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The arancini, or lightly fried balls of risotto with foie gras, white truffle and Parmesan

Bravissimo

by Mari Taketa Photography by Linny Morris | Hawai'i magazine | October 31, 2013

Forget the lasagna and eggplant Parmesan. Instead, think housemade capellini dripping with lobes of fresh sea urchin. At Arancino at The Kahala—the newest addition to the resort’s dining roster—the upscale Italian menu truly leans toward the artful and contemporary.

If you have any conceptions about finding the same dishes at Arancino’s two casual, trattoria-style outposts in Waikīkī—aside from some brick-oven pizzas at lunch—well, leave those behind, along with your casual attire. Just off The Kahala’s porte cochere, Arancino’s alfresco flagstone patio, under trellises twined with young vines, is a place to see and be seen. So, resortwear is an obvious must.

The menus here are prix fixe, with four and five courses in traditional Italian style. Courses offer five choices each and progress from salad or bisque starters to antipasti, pastas, meat dishes and sweets, but you can veer off to create your own menu, or order a single dish if you like. Be forewarned, though, all the possible permutations add up to more than 3,000, which is thrilling, if somewhat mind-blowing; and portions are stylishly delicate, so if you’re ravenous you’ll want the full treatment.

Let’s start with the visual fantasies. Bagna cauda, that staple of fresh, ready-to-dip vegetable crudités that’s favored by upscale, Japanese-owned Italian dining spots like Arancino, comes dressed for fun in a terra-cotta flower pot, crunchy baby vegetables arrayed in playful mushroom “dirt” and ready for dipping in a hot garlic-anchovy olive oil. And the insalata caprese? On this plate the tricolor Italian salad becomes the most adorable miniature armada, boats of Hāmākua cherry tomato halves topped with mozzarella dressed with baby basil leaves, lying on the fresh cheese like contrite emerald sails.

Evoking a whimsical seabed with its profusion of tiny, verdant microgreens, the crostacei di mare is a wonder of citrusy bursts and tender, sweet shrimp and abalone. And the Muscovy duck, anatra alla griglia, gently cooked in a sous vide bath and arrayed with organic mushrooms, drizzles of roasted duckling stock reduction and artfully strewn maple leaves, is an instant pass to a delectable autumn.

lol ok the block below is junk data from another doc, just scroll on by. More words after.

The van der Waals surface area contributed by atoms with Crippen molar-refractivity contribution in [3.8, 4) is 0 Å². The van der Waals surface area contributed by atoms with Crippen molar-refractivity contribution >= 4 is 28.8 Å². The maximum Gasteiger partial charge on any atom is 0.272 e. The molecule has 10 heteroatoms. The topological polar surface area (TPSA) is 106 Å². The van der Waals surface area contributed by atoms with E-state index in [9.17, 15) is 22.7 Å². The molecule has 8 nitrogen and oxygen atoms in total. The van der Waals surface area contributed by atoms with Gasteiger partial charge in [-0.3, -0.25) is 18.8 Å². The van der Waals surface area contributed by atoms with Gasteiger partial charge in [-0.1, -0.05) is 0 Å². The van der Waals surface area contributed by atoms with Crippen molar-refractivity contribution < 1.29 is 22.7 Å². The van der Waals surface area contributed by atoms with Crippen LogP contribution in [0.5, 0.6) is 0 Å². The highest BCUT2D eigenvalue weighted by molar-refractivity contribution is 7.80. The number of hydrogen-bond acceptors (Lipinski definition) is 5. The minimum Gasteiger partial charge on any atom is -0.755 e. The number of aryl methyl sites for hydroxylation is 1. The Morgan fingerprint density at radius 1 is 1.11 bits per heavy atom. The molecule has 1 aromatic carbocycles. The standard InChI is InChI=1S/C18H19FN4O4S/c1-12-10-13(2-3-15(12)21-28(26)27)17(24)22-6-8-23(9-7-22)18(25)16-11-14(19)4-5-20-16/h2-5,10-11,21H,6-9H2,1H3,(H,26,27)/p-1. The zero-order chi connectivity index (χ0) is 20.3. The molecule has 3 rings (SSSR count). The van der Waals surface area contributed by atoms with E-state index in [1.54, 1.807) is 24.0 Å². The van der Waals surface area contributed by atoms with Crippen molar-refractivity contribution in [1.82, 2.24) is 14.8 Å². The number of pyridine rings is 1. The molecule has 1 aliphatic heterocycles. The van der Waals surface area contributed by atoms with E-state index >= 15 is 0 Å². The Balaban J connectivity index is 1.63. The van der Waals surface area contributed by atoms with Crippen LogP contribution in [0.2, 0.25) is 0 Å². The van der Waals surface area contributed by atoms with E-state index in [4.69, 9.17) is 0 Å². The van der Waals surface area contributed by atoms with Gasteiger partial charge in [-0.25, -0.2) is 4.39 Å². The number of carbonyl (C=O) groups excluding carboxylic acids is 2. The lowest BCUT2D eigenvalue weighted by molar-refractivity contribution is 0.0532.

Are you getting the picture? It’s clear that back in the open kitchen, white-toqued chef Daisuke Hamamoto is having some fun. Plates are gorgeous; sauces dance between light, citrusy notes and warm, rich stocks; and the unexpected—especially if you haven’t had Italian in Tokyo’s chic Azabu district lately—abounds. “People might say, ‘This isn’t Italian. It’s French,’” says owner Ichiro Inamura. “High-bred Italian restaurants nowadays, in order to compete, make their food fancier and nicer so it becomes like French cuisine. But the food itself is still Italian.”
Hamamoto’s creations are bolstered by a wine list of Italian and Pacific Rim standouts selected by Shinya Tasaki, whose résumé includes a year as title-bearer of the World’s Best Sommelier award. Tasaki’s pairings are listed next to each dish, from a dry prosecco to accompany the hearty grilled Caesar salad to a crisp sauvignon blanc for the sea urchin pasta, or spaghetti ai ricci di mare, a perfect choice that ends up extending the dreamy, creamy sweet uni aftertaste to infinity.

For pure flavor showstoppers, don’t overlook the sous vide Colorado lamb, listed incongruously on the menu as arrosto di agnello because it shares the plate with two rosemary-grilled chops. The lamb, pink and melting, is served under a glass dome filled with kiawe smoke that permeates the flesh, the aromatic lifting of which turns heads all around. The bright purple Okinawan sweet potato gnocchi with prosciutto and walnuts is a delight. And you don’t have to be a vegetarian to fall in love with the tagliatelle con funghi. The profusion of organic eryngii, shimeji and maitake mushrooms rivals the most generous forest bed, and a saute in butter, garlic oil and pepper brings them to melting life. The surprise is that the housemade noodles, paper-thin and perfectly al dente, are equal stars.

The menu saves its final stars for dessert. White chocolate-pineapple mousse, panna cotta with tomato sorbet, a decadent dark chocolate-kumquat torte, an improbable chestnut Mont Blanc filled with celery custard—there isn’t a miss.

We will say this: A perfect lunch in the Kāhala breezes, under that trellis with the growing vines, would be the mushroom pasta followed by the light panna cotta and tomato sorbet, brought together by a sweet tomato compote and a cool sea of translucent gelée. Or the sweet potato gnocchi with a dessert of creamy pineapple mousse. And the wine, of course. Always the wine.

Arancino at The Kahala
The Kahala Hotel & Resort
5000 Kahala Ave., Kahala, 380.4400, arancino.com
Lunch, 11:30am-2:30pm; dinner, 5-9pm; limited a la carte menu, 9-10:30pm

Cost
Four-course menu, $85; five-course menu, $100; a la carte items, $15-$27 at lunch, $15-$38 at dinner; desserts, $7-$12 at lunch, $13 at dinner

Parking
Validated valet and self-parking is available at The Kahala Hotel & Resort.

Who’s There
Lunch and dinner draw guests of all ages. After sunset, find dressed-up locals celebrating birthdays or romantic nights out along with resort guests.

Where to Sit
Choose from the four-seat bar; the minimalist, warmly lit dining room; or on the trellised patio right off the porte cochere.

Dish it Up
For the five-course prix fixe, order the bagna cauda, crostacei di mare, tagliatelle con funghi or gnocchi viola con prosciutto, arrosto di agnello and any dessert.

Sip Service
Trust the man who once held the title of World’s Greatest Sommelier. Shinya Tasaki’s pairings from his extensive wine list are on the menu next to each course.